For Bettie Harris, cutting and styling hair at her Westwood salon is second nature. After all, she’s been in the profession for 55 years.
Harris, who is getting ready to celebrate her 70th birthday, began at age 15 and was trained by her mother, a 45-year career hairdresser. She longed to try out her craft in the metropolis of Kansas City, but her mother said she could only leave St. Joseph, Mo., if she was married.
So at 15, she got married, moved to Kansas City and worked at Kline’s Department Store. In the early days, she worked at various places near Wornall Road and considers herself blessed to have worked with many other talented people in the field.
“I have an eighth-grade education. I’ve learned so much standing behind the chair,” Harris said.
After a few years, though, Harris worried that she’d be seeing “the same heads for 50 years” and yearned for some adventure.
So she picked up and moved to Monterey, Calif. When she got out west, she met Clint Eastwood by chance, when he made a reservation at the restaurant where she was working. She didn’t believe him over the phone and told him to ask for Betty Grable when he got there.
When Eastwood showed up, he liked her sense of humor, and they talked about her desire to start a hair salon in the area. He introduced her to a friend in the industry, and for the next 12 years, she practiced her craft in Monterey and San Francisco.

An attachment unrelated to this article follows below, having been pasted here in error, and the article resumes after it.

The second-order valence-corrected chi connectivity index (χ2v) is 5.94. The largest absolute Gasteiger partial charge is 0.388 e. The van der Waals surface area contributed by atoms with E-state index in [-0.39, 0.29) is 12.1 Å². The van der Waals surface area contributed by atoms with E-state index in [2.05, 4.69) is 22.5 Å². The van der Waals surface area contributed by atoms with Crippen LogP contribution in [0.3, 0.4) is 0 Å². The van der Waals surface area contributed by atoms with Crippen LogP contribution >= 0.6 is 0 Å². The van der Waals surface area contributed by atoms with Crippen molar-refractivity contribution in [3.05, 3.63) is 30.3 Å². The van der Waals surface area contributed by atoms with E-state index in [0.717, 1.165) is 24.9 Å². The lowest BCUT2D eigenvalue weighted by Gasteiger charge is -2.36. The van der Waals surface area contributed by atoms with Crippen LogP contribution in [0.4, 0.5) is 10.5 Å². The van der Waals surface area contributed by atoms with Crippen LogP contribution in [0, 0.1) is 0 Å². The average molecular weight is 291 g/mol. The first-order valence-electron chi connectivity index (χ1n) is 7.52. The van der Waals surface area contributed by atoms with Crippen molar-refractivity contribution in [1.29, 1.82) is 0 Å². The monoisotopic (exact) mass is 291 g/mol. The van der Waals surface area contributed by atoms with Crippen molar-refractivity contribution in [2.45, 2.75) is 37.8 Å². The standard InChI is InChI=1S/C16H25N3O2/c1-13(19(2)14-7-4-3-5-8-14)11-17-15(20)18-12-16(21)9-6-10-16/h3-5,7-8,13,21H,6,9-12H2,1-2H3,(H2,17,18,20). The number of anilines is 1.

Another adventure saw her she traveling with different American ambassadors — first Walter Annenberg and then Charles Price and his wife, Carol.
“Mrs. Price was one of my best friends. She was so good to me,” Harris said. “I still talk to her.”
The Prices aren’t the only famous heads Harris has coiffed. It’s a long list that includes Jordan’s Queen Noor, Margaret Thatcher and opera soprano Beverly Sills.
At the Starmaker salon in Westwood, the shop she bought from colorist Roger Beard more than two decades ago, her clientele is mainly local socialites. Harris never advertises — word of mouth from her loyal clients is enough.
She loves her job and couldn’t imagine retiring, but not everything is rosy. Her second husband of 25 years, Greg Hockett, was recently diagnosed with brain cancer.
They met at that same restaurant in California when she was a waitress and he was a chef, and they’ve continued to work together, with Hockett as a colorist in the salon, for years.
Other members of the family work with them at the salon. Her sister, Jo Anne Welker, manages the business side and “bosses me around,” said Harris. Jack Harris, her son, is a stylist. As for the other employees at Starmaker, they’re like family to her.
“This is my social life. When I walk out that door, that’s hard for me,” Harris said. “I can’t imagine anyone wanting to retire — you just have so much fun.”
Harris sees about 18 to 20 clients a day, and they appreciate her dedication.
“If you’re in the hospital, she’ll go to the hospital to do your hair,” said Jody Tillotson, who has been coming to Harris for about 20 years.
Stylist Maria Mont, who has worked at Starmaker for 10 years, sees Harris as an inspiration when she feels tired.
“I look at her, and I go, ‘I can keep going,’ ” Mont said.
Harris said she was the first hairdresser to challenge a law in Missouri many years ago that mandated a clinical uniform for her profession. Then, as now, she preferred to dress up. On Saturday afternoon, she styled hair wearing a gray sparkly top, black pants and leather boots with four-inch heels.
She prides herself on being a “visual hair dresser” who can do any style for a client, as long as she has a picture of it.
After all her year in the business, she has two simple pieces of advice for those just starting out: “Never give up,” Harris said. “And give the client what they want.”